March 25, 2003
Notes: What Should I Say?

From John Barnes, Earth Made of Glass (New York: Tor: 0812551613), p. 173: "...What should I say?" "What your best heart tells you to say.... [C]ompare that reality with the story, and say exactly what you would say if your honor, courage, and truth were perfect. And that is what you should always say, anyway, is it not?"...

Posted by DeLong at 07:55 AM

March 22, 2003
Grand Strategy of the United States

James Di Benedetto of the Eleven Day Empire writes: And there were certainly plenty of people [around the world] who did consider 9/11 to be the equivalent of war, and far from reprehensible... Yes. And now, after this invasion of Iraq, there are 10 times as many people around the world who will consider 9/11 to have been the equivalent of war, anticipatory pre-emptive retaliation for the civilian casualties caused as--as they see it--the Bush Administration went out of control, defied world opinion, defied world civil society, and launched an aggressive war aimed at the conquest of Iraq. That's likely to be the master narrative that people in future years will tell themselves about the chain of events in which we are enmeshed. 10 times as many people who say that 9/11 was what Americans had coming. 10 times as many potential recruits for Al-Qaeda and its successors. 10 times as many people who'll say, "I disapprove of their methods, but I don't think we should help the United States capture them." 10 times as many people who... AAUUGGHH!!! Suppose that the Bush Administration had launched this invasion after a Security Council vote of 10 yes, 2 vetoes (France and...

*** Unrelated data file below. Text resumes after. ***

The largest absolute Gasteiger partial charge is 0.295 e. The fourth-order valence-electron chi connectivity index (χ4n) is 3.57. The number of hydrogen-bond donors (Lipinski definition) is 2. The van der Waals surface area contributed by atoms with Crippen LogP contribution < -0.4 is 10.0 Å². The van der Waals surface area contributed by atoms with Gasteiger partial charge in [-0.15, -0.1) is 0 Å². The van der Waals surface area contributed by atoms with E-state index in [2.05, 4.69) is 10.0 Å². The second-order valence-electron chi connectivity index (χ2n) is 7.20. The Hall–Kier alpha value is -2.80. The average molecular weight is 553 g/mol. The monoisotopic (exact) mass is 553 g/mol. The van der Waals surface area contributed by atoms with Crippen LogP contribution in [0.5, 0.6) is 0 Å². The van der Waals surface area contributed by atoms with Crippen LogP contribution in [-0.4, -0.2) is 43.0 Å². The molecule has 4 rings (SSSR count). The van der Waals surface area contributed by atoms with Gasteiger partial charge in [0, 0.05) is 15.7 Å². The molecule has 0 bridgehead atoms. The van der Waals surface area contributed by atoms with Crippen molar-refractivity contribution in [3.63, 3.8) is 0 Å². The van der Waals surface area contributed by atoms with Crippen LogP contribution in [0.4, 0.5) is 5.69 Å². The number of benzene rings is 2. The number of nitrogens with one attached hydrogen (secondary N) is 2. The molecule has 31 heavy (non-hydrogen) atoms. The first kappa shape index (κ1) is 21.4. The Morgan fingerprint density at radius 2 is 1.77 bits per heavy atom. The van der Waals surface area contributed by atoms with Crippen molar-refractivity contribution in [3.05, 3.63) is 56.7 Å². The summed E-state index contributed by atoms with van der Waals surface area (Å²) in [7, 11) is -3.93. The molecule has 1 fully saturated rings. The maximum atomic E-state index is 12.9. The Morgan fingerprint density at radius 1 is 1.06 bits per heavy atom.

Posted by DeLong at 08:44 AM

Brink Lindsey Is Very Good Indeed

I've been rereading Brink Lindsey's book, Against the Dead Hand. God, it's good! When I compare it to other books that have gotten much more attention like... Ummm.... Well! Here's what I said about Brink's book on an earlier occasion: Now Brink Lindsey has written a book: Brink Lindsey (2002), Against the Dead Hand: The Uncertain Struggle for Global Capitalism (New York: John Wiley: 0471442771). The purpose of the book is to celebrate the end of one of what Lindsey sees as one of the great obstacles to human progress. The obstacle is "the dream of centralized, top-down control over the course of economic development" (p. 2). In Lindsey's mind, whether the policies were the bloody collectivization of agriculture by Stalin, Mao's command that peasants smelt steel in their backyards, French bureaucrats providing indicative guidance to enterprises for capacity expansion, the UK Labour Party nationalizing the "commanding heights" of the economy, Franklin D. Roosevelt commanding the separation of investment from commercial banking and decreeing the creation of the TVA, or Park Chung Hee offering large subsidized loans to chaebol that would successfully export--it was all one dream: the dream that government controls could successfully manage the economy. It is this...

Posted by DeLong at 08:40 AM